Not – as in not prepared for this hike!
Not – as in having an idea of what I was doing.
Not – as in sorry I tried.
On Super Bowl Sunday, February 5, 2012, I set out to hike Iron Mountain with a friend who is an experienced hiker. The week before I’d hiked the flat and leisurely Penasquitos Canyon Trail, which was six miles, as you may know if you are a reader of this blog. My friend mentioned that he thought I was ready for Iron Mountain. I had a spontaneous change in my “social calendar” and we agreed to take the hike in a spur of the moment decision.
Iron Mountain, at a little over 2700 feet above sea level, is one of the highest peaks near the Ramona/Poway area. The hike to the peak and back is a little over six miles with a 900-foot climb. The trailhead is at Poway Road and Highway 67. We started walking at about 8 a.m., greeted by the most inviting shaded lane. The trees are neatly planted and grow together overhead to create a lovely symmetrical shaded haven. Shortly after that wonderful shade, we were in the backcountry of San Diego, with sunshine and chaparral, rocks, and at this time of year, very little color other than green and brown. But I love the backcountry at any time of the year.
Soon after the one-mile marker, I knew I was in over my head. My legs started to wobble and I became light-headed. My friend made it clear I could stop any time I wanted; and rest when needed. I did just that. I had to look down and walk carefully because of the rocks. I used two hiking poles, which kept me from falling several times. When we did stop for a breather, I lost my breath again, this time from the view. We hiked in Santa Ana conditions: dry air with almost limitless visibility. The ocean view was awesome! (Iron Mountain is about 30 miles inland.)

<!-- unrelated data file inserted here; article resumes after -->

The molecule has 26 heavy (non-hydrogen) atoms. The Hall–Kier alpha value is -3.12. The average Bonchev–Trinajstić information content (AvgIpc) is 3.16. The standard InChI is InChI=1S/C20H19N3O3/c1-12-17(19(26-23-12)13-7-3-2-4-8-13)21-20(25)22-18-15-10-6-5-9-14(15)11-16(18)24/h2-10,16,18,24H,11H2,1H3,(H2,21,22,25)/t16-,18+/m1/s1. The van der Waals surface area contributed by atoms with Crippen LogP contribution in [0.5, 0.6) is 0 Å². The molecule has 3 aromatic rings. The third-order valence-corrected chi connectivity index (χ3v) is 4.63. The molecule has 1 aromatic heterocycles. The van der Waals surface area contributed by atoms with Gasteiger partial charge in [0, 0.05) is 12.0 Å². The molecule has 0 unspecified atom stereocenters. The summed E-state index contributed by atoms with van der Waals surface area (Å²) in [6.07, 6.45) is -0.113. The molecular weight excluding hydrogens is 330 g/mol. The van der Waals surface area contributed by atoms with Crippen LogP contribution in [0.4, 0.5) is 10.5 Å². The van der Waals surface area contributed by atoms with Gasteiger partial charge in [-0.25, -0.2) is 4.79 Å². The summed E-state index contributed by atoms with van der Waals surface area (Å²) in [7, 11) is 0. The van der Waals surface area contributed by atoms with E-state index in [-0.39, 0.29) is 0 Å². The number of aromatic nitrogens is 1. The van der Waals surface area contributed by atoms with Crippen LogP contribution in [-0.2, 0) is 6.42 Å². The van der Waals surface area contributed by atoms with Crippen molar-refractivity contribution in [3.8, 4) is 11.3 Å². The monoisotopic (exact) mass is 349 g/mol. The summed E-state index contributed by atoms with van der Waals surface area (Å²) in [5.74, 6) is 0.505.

I probably stopped five or six times to rest before reaching the summit. I felt such a sense of accomplishment when I reached the peak. It wasn’t fun making this hike. It was hard work, but I wanted to make it to the top. It was one foot at a time, looking down, trying not to land on my face and break my nose or my wrists.
The 360-degree view at the summit is spectacular. We could see far out into the ocean, past downtown San Diego and Pt. Loma to the west, Palomar Mountain to the north, the town of Ramona to the northeast, Cuyamaca to the east, Lake San Vincent to the southeast and Mexico to the south. The Coronado Islands were clearly visible off the Mexican coast and Santa Catalina Island was faintly visible to the northwest.
We rested at a picnic table at the top, eating our snacks and sharing our excitement with fellow hikers. There were no strangers on the top of the mountain. There were many children and dogs. Everyone thought it was an easy hike but me.
On the way back down, I still had to be careful because of the rocks and slippery steep dirt patches. One time my legs flew out from under me and I slid down on my backside like I was sledding in snow. I have a “shiner” on my elbow from the slide, but I was able to keep walking. Later on the trail I twisted my left ankle between two rocks. This is my ankle that has no cartilage and doesn’t bend. Well, it bent. I saw stars for a moment; the pain was excruciating. I sat down, caught my breath and wondered if I would be going home in a helicopter. Instead, in about two minutes it was okay, as if nothing had happened; and I started walking again.
I was glad to be finished, but more glad that I had kept walking and reached that summit. I hope the pictures fill in the story:
Enjoy the slide show